Foot Case 2 Background
Fracture of the 5th metatarsal
In 1902 Sir Robert Jones described a fracture he sustained dancing around a maypole at a military garden party. The term is often misapplied to any fracture of the 5th metatarsal base when in reality there are two distinct fractures that can occur in this area:
1. Jones Fracture. A transverse fracture of the base 5th metatarsal occurring at least 15 mm distal to the proximal end of the bone (a diaphyseal metatarsal fracture).
2. Pseudo-Jones Fracture. A fracture at the base of the 5th metatarsal usually involving the lateral tuberosity (styloid).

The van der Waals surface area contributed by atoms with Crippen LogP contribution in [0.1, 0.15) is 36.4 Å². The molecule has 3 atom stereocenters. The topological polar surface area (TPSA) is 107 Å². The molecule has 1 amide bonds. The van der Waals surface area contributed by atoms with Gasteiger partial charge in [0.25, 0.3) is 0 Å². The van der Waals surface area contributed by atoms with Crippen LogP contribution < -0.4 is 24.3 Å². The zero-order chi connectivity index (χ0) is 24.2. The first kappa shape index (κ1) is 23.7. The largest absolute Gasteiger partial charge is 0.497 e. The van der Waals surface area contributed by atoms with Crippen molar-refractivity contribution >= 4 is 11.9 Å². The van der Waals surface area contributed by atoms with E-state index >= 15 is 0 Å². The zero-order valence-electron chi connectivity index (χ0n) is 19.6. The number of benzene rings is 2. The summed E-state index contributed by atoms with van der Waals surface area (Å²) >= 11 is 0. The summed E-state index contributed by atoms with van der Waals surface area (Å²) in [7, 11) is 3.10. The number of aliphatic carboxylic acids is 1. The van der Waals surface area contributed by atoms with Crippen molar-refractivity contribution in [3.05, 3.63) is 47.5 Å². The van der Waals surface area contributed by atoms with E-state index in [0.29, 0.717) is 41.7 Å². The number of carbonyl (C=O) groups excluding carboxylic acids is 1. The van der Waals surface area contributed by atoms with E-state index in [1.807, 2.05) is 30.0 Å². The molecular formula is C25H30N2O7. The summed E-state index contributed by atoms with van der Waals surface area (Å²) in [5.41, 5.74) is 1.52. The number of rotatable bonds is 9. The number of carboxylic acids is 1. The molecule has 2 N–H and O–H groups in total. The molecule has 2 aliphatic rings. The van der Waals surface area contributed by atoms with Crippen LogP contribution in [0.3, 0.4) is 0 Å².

It is important to distinguish between the two because their prognosis and management differ significantly. To avoid confusion, it is best to avoid the terms "Jones" and "Pseudo-Jones" when determining management.
Instead, fractures within 1.5cm of the styloid process should be considered "avulsion" fractures, while those beyond 1.5cm from the end of the styloid should be considered "metatarsal" fractures.